Accuracy in Fiction: Journalists Need to Stop Chasing Windmills

This newspaper hasn’t existed since 1939. Exterior of the Baltimore Sun for “House of Cards”. photo: Jerry Jackson / Baltimore Sun

This newspaper hasn’t existed since 1939. Exterior of the Baltimore Sun for “House of Cards”. photo: Jerry Jackson / Baltimore Sun

I’m five episodes into “House of Cards” on Netflix and I already made the mistake of reading initial impressions online. If you haven’t peeked at reviews, many based on the first two episodes that were screened for the press, then I urge you not to for your own continued enjoyment of the series. You will find no links here for that reason.

However I do want to touch upon one criticism that has risen to the top of several online discussions. There seems to be a drumbeat from viewers upset that the show is not more realistic. Particularly journalists who want us to know that newsrooms do not function as they are being portrayed. This seems to be a growing concern among our reporting brethren. A similar message crept up when Aaron Sorkin’s “The Newsroom” aired and it began to ruin the show for me.

As a former reporter for a newspaper I would like to take a moment and go against the tide. Right here and now I would like to state that I do not go in search of realistic portrayals of my former profession in dramatic series. I understand that the show is made up, contrived, and in this case pulled from the BBC classic of the 90s. At no point was I expecting the series to relay the actual boredom faced by reporters as they chase down leads, make endless calls, knock on doors, and tweet. Wouldn’t that be a blast, watching our journalistic representative Zoe Barnes tweeting? After all, David Carr of the New York Times seems to spend much of his day doing just that and he’s unabashedly unapologetic for his love of online media.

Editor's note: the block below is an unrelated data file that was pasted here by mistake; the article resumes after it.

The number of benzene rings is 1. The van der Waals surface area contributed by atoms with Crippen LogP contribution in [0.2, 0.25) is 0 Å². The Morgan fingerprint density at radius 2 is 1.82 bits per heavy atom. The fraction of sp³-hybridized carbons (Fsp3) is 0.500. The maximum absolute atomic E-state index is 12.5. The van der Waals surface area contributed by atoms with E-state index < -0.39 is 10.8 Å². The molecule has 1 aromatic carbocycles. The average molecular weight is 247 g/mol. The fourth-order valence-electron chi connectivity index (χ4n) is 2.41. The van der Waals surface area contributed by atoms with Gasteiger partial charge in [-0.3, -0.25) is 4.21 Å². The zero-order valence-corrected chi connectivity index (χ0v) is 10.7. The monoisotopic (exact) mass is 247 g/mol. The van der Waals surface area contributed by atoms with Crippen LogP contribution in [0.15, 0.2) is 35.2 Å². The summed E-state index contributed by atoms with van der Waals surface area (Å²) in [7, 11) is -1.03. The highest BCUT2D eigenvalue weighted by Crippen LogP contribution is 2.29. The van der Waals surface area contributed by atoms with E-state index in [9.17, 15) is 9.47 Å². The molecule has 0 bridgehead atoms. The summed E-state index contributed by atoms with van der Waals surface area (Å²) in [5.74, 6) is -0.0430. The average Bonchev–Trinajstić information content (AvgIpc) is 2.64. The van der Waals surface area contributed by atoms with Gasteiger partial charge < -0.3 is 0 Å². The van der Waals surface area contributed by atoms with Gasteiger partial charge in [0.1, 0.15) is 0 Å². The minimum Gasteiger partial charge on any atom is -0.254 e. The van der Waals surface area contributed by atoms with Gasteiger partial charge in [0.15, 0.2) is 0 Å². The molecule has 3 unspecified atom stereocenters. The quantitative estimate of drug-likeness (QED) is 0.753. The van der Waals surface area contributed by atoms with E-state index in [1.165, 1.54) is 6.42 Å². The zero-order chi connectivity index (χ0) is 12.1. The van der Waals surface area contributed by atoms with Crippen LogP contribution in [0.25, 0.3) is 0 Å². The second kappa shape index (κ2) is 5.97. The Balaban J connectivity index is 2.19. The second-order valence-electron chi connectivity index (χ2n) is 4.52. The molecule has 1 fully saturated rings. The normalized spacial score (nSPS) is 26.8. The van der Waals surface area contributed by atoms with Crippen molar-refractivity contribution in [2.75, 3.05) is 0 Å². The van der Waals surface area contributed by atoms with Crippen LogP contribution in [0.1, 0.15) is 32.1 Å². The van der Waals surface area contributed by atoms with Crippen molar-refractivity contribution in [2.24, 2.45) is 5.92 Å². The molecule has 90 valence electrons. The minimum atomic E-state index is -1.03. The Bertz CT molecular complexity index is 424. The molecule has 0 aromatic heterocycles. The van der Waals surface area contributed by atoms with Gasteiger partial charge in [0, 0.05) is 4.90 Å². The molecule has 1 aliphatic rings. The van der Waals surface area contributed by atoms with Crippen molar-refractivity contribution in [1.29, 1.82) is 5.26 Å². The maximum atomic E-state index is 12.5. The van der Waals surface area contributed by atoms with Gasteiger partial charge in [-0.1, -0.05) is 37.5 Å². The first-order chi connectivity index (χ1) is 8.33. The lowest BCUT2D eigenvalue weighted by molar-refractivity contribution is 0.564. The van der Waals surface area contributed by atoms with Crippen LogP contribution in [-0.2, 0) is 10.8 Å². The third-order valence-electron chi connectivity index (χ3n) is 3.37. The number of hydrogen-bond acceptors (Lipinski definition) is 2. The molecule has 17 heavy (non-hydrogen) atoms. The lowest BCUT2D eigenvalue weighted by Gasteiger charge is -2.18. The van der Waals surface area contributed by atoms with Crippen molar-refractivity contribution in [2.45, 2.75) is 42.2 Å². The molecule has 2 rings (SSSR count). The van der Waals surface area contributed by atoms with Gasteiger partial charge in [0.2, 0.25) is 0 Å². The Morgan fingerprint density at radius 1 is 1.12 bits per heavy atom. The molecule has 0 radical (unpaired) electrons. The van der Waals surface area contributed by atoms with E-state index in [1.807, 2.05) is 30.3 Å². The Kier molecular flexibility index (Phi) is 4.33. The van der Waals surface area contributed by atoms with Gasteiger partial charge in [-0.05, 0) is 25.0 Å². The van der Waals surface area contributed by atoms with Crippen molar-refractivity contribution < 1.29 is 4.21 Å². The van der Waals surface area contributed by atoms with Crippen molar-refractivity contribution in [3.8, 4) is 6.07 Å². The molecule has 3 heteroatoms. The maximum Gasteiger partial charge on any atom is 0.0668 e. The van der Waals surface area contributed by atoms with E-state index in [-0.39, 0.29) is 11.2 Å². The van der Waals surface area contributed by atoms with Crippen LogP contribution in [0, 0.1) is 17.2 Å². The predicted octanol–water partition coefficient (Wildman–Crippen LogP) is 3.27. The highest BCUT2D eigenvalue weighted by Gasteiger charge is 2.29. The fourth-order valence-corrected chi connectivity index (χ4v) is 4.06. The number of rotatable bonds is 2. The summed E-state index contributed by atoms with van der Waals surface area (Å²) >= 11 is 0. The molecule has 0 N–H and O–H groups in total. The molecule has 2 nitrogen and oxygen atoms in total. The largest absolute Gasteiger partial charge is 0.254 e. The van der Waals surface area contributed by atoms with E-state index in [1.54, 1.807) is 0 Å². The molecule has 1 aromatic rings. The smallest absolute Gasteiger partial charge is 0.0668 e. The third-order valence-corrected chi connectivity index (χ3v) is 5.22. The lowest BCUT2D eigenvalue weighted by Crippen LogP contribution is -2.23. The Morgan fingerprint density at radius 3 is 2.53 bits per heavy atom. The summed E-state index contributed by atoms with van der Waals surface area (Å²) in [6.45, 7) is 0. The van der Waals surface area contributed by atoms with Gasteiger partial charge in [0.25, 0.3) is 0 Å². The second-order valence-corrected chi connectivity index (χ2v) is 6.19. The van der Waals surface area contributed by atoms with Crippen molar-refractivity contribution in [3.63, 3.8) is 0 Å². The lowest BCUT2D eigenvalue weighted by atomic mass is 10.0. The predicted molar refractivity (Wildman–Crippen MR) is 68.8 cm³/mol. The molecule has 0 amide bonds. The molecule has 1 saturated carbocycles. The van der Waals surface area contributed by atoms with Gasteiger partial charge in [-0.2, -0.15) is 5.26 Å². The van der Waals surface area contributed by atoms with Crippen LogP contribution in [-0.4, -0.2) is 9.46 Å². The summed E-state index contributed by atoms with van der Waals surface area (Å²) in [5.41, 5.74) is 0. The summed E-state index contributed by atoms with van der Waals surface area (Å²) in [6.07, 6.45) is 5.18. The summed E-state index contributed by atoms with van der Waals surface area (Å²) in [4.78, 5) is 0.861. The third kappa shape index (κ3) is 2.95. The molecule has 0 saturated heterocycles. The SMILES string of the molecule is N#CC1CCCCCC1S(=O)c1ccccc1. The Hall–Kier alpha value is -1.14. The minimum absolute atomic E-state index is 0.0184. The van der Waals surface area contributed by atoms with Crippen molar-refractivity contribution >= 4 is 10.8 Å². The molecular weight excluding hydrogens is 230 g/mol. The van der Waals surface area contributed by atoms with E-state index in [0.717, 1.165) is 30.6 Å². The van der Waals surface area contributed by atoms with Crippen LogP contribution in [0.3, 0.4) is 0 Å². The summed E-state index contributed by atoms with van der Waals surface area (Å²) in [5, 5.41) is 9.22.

So why do the opinions of the media affect my viewing pleasure and possibly yours? I think it’s when they sum up their feelings and put them forth as gospel. Almost as if they’re telling me not to like the show because it’s so far from being a realistic portrayal of their lives. A few reviews in and this theme becomes a topic of discussion.

The press has repeatedly told me that I’m foolish if I enjoy such fantasy. But why must shows like this be realistic? Where is the enjoyment in that? Do they wish for us to return to a viewership consisting of children on “Take Your Child to Work Day”, “oohing” and “ahhing” at the monotony of their lives to justify the time they put into it?

I also worked at nonprofits and we frequently did not dress as well as the fictional well-digging, water-saviors on “House of Cards”. As a publicist I wish that I didn’t have to straighten my CEO’s tie or remind him to tuck in his shirt before a televised interview. I would’ve loved to work with Robin Wright’s perfection but that world rarely attracts these types.

And I’m ok with that portrayal. Why? Because while there will be a few people who actually believe nonprofits work that way, most people will see it for what it is, fictionalized drama, a tool, a means to an end.

The real story centers on the characters. To have them accomplish what they must they need to be in power. What better place than politics, a growing nonprofit and the editorial room at an established newsroom where they sit in (gasp) chairs, or a budding communications start up complete with bean bags and exercise balls? These are devices, nothing more. To look for realism here is chasing windmills.


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